I can attest to that, and I think that the approach Bob Welch outlines above is one of the main reasons why. That's why I hope that more churches will move in the direction of what he elsewhere describes as "us[ing] what is good and meaningful from other times and traditions and blend[ing] them with the new expressions of today." When the focus is on the message of the songs -- meaning that theologically rich songs of all styles are chosen -- and the "best of the best" from each tradition is used, everybody wins . . . and the war is defused. And while this approach doesn't entirely solve the "marketing" problem Warren Smith raises, at least it helps to ensure that marketing is not and will not become the main goal.

Stay tuned for more music-related thoughts -- and some questions for our readers -- coming up . . .

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Christianity Today's current issue features an article on the Passion conference. There's a great discussion in the article on how the organizers of the conference (Louis Giglio and John Piper, among them) are using contemporary artists and songwriters, and encouraging them to use strong, God-focused theology in their lyrics.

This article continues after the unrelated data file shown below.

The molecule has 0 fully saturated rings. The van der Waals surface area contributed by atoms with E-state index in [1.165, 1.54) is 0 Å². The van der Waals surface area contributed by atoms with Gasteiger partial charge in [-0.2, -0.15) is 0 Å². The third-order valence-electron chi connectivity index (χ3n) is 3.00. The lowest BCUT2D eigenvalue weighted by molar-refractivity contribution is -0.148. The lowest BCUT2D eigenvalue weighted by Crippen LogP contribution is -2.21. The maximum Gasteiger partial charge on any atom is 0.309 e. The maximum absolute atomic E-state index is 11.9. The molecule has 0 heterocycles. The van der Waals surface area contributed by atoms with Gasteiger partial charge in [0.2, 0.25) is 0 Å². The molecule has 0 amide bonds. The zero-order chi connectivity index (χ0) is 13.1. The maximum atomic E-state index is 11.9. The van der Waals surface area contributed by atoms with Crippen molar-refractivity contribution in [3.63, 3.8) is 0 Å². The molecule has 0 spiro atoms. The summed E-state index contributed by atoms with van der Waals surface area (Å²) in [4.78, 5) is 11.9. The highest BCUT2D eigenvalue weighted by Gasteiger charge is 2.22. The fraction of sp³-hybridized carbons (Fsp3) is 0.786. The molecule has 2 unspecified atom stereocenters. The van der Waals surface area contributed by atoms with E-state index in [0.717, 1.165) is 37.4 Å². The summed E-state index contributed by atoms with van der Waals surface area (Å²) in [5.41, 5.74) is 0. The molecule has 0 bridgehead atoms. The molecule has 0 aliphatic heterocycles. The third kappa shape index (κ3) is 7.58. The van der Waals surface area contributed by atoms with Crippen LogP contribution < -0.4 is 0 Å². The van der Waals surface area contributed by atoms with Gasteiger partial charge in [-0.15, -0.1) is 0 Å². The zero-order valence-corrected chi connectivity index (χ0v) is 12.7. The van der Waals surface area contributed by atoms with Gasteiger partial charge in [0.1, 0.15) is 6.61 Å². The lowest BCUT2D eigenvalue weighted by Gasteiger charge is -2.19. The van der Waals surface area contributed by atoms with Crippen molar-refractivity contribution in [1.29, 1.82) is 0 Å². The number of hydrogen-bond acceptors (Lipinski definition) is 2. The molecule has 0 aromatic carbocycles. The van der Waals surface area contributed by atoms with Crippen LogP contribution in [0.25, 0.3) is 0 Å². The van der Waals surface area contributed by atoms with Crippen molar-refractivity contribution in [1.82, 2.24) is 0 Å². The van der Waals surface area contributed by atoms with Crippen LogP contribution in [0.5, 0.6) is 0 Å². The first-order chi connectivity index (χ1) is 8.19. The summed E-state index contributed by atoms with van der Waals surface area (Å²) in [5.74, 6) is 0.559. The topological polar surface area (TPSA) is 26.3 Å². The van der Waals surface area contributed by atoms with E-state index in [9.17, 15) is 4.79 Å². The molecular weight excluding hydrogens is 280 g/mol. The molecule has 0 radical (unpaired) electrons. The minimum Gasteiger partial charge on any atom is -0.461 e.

Michael Redmond

This is yet another example of a principle that a lot of churches are loathe to face: Either the church defines the culture or the culture defines the church. There's no other option. In other words, if the church will not raise up and insist upon musical standards that honor God's house and recognize that Christianity is a historical reality (i.e., sorry, kids, the church wasn't founded last week), then whatever music happens to appeal to people at the moment will become the music of worship. Which means the church's music will be nothing but second-rate knockoffs of secular fads as they come and go ...

wl atwater

Its about the doctrine, silly !!!
The flesh is the thing of "preferences". So, it must be taken into account. If the doctrine is sound -who is to decide which frequency of vibration or rhythmnic meter accompanies. There must be something (style-wise) for all tastes. We must go where they are.

Michael Redmond

Yes, wl atwater, it is "about the doctrine" ... "whatever is true, whatever is honorable, whatever is just, whatever is pure, whatever is pleasing, whatever is commendable, if there is any excellence and if there is anything worthy of praise" ... this applies to worship music as it applies to everything else. And it is as important to bring them where we are as to go where they are. We are calling them ~out~ of the world, let's remember!


I have a favorite maxim regarding this issue: "The best of the old, and the best of the new." There are old and new songs I wouldn't give a dime for. Yet, there are many old hymns often neglected today, which are a rich resource of Christian thought and theology. There are contemporary songs of yesteryear which are now today's "old standards". In all things, true worship music must be God-centered, inspirational, and founded on solid Biblical concepts. Trends are here today, gone tomorrow, but God's truth is timeless.